Volume: 05, Issue: 05 10/25/2006 
The STS-116 crew: Oefelein, pilot; Higginbotham, mission specialist; Polansky, commander; Curbeam, Patrick, Williams, and Fuglesang; all mission specialists. Image credit: NASA.
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The STS-116 crew and an Expedition 14 crewmember pose for a group photo prior to a training session in the Space Vehicle Mockup Facility at the Johnson Space Center. Photo credit: NASA/JSC.
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ESA astronaut Christer Fuglesang during emergency egress training. Image credit: NASA.
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Other Articles in This Issue:
STEREO Poised for Launch
Planet-Finding by Numbers
NASA Announces New Student Aeronautics Competition
Air Force Association Grant

ESA Astronaut Christer Fuglesang Gets Ready for the Next Shuttle Mission

With NASA's launch of Space Shuttle Discovery on flight STS-116 scheduled for the night of Thursday, December 7 to Friday, December 8, 2006, at 01:38 GMT, at the earliest, ESA astronaut Christer Fuglesang of Sweden is set to become the first citizen of a Nordic country to fly to the International Space Station(ISS). Fuglesang is currently undergoing intensive training at NASA's Johnson Space Center in Houston to prepare for the mission.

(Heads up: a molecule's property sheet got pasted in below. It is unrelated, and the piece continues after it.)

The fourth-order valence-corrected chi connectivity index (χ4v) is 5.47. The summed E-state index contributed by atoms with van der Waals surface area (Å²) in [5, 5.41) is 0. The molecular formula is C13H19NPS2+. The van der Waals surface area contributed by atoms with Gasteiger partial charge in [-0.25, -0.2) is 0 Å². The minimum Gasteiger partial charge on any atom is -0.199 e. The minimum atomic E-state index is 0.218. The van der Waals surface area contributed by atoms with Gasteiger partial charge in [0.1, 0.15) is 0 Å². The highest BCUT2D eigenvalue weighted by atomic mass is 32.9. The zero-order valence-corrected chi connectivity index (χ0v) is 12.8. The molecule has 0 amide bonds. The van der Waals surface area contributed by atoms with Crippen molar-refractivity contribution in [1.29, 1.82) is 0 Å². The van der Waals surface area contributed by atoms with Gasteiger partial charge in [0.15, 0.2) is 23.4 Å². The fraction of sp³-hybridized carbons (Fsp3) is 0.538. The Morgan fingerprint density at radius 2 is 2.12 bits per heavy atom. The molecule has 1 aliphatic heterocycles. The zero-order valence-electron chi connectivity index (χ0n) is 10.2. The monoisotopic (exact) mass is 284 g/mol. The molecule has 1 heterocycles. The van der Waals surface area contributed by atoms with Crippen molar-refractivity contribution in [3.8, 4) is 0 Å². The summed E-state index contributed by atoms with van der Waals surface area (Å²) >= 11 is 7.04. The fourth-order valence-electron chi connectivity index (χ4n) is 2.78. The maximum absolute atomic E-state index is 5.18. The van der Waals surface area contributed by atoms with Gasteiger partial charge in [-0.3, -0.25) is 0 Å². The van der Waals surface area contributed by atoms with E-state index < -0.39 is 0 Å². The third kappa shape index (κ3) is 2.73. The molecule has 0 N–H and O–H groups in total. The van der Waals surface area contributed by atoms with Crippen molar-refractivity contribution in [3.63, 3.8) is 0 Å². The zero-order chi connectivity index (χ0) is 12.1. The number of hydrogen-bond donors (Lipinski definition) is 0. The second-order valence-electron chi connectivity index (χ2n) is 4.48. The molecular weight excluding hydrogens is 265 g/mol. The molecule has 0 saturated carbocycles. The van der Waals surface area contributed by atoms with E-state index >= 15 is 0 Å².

Flight STS-116 is a very demanding undertaking and begins a series of complex missions scheduled to complete the construction of the Space Station. Two days after launch, Discovery will dock with the ISS and the seven Shuttle crew members will ingress into the Station. They will be welcomed by the three resident astronauts from the Expedition 14 crew, which includes ESA astronaut Thomas Reiter of Germany, who has been onboard since July 2006.

The mission's main objectives are to attach the PS connector element of the integrated truss structure to the Station and to connect the power from two large electricity-generating solar array panels already onboard since September. The solar array panels will provide a permanent supply of electricity for the ISS, which has been running on a temporary electrical power system since it went into orbit in 1998.

During the twelve-day mission, Christer Fuglesang and his NASA counterpart Robert Curbeam will carry out two Extra Vehicular Activities (EVAs or spacewalks). During the first, the P5 truss structure will be installed. The main task during the second EVA is to rewire the power system for one half of the Station. The other half of the power system will be rewired during the third EVA, carried out by Robert Curbeam and Sunita Williams. The astronauts will head outside the ISS in their EVA suits and wait for mission control to switch off the ISS power. Once permission has been granted, they will unplug existing cables and plug them into new locations along the ISS.

Christer Fuglesang's mission is called "Celsius" after Anders Celsius, the inventor of the thermometer. The famous Swedish astronomer has a deep impact on the daily lives of his contemporaries in the 18th Century, just as space exploration is changing the lives of all of us today.

After completing his twelve-day mission, Christer Fuglesang will return to Earth accompanied by Thomas Reiter, who will by then have completed his six-month Astrolab mission onboard the ISS. The Shuttle landing is scheduled for no earlier than December 18, 2006, at the Kennedy Space Center.

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